Lina is given a map of Siberia and a photo of a family, with a black box around a man’s head. An officer gives Lina a nice selection of pens and paper. Lina wonders where she is on the map, and where her father is. Lina tries to commit the map to memory so she can draw it herself later. Though guards hover throughout her drawing, Lina manages to covertly drop a pen into her lap to steal for herself. The commander comes in and observes her work, and appears surprised at her talent.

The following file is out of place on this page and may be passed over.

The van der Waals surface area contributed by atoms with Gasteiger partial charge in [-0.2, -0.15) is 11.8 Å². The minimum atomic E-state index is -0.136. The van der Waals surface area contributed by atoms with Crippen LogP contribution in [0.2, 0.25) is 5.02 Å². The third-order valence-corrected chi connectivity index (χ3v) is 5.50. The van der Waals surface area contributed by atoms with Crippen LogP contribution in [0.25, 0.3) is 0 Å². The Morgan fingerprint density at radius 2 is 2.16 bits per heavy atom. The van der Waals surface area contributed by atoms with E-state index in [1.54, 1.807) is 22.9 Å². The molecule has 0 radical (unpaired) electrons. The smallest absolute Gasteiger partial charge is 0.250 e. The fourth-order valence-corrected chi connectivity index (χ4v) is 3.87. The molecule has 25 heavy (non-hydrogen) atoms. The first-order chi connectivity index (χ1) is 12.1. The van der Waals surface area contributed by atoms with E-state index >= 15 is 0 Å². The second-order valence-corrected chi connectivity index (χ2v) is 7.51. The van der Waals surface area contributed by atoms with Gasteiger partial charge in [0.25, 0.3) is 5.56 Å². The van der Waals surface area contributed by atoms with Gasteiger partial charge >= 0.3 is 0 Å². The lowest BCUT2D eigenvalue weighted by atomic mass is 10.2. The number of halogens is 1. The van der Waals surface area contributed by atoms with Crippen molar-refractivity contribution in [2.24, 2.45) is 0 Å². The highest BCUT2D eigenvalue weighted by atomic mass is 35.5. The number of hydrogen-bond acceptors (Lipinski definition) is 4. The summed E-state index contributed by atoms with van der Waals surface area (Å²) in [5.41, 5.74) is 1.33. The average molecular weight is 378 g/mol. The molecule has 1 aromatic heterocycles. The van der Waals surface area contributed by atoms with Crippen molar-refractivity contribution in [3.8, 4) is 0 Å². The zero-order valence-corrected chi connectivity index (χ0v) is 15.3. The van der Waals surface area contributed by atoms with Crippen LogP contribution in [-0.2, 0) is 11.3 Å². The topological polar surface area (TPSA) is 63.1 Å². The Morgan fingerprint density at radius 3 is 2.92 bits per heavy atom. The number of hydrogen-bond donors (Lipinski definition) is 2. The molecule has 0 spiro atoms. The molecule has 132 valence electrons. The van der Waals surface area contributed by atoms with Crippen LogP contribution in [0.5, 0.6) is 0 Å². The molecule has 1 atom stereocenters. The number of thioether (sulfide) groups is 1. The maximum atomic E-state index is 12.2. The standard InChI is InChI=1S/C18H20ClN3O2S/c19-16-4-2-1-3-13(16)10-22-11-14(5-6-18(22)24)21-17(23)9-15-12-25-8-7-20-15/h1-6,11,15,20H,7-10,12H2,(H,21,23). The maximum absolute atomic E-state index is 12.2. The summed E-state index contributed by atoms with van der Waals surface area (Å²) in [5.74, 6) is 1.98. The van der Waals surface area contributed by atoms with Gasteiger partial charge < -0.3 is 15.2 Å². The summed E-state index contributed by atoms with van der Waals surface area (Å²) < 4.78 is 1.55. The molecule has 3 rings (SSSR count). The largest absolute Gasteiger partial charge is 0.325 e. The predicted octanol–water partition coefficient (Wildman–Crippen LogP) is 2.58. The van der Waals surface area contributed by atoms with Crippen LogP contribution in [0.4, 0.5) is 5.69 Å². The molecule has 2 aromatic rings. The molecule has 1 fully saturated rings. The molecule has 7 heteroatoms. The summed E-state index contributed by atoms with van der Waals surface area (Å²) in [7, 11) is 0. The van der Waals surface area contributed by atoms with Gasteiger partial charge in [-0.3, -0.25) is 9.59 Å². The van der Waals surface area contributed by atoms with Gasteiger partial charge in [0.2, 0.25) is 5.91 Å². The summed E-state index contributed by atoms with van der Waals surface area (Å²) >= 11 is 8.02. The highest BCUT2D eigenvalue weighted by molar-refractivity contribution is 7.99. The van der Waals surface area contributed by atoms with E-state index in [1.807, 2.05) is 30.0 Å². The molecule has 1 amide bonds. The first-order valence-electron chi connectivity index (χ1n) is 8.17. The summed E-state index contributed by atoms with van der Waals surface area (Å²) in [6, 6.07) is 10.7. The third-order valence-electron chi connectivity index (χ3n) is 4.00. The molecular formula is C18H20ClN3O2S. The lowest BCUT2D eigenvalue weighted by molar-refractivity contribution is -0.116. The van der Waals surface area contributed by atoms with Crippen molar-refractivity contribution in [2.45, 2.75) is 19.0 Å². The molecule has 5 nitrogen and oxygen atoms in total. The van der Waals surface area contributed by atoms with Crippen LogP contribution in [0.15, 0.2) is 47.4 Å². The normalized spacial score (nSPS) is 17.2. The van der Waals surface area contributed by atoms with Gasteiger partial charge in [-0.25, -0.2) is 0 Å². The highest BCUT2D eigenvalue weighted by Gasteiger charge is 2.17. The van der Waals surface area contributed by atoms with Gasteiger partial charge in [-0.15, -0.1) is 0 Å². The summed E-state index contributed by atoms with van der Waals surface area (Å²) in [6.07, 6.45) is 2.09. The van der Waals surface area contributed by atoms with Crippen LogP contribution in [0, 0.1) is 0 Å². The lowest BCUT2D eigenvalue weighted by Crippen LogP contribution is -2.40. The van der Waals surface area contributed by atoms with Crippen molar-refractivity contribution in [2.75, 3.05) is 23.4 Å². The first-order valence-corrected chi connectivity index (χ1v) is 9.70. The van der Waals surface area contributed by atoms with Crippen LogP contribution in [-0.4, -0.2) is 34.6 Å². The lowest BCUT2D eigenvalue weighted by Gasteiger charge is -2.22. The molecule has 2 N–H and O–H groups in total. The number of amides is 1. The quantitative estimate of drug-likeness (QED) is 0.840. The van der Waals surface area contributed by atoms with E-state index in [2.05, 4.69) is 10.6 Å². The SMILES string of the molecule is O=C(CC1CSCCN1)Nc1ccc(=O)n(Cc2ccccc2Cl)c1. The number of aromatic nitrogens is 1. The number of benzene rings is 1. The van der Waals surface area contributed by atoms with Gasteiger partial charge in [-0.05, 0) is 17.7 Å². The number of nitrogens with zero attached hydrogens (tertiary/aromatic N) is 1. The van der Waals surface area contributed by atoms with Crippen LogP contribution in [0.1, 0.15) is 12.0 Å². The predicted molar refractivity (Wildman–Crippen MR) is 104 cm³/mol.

Though the NKVD treat the deportees as less than human, even the commander cannot deny Lina’s talent for drawing. Lina hates doing anything that can help the Soviets, but she relishes being able to properly draw as she used to. She cannot resist stealing one of the beautiful instruments—after all, she can put it to much better use than the NKVD.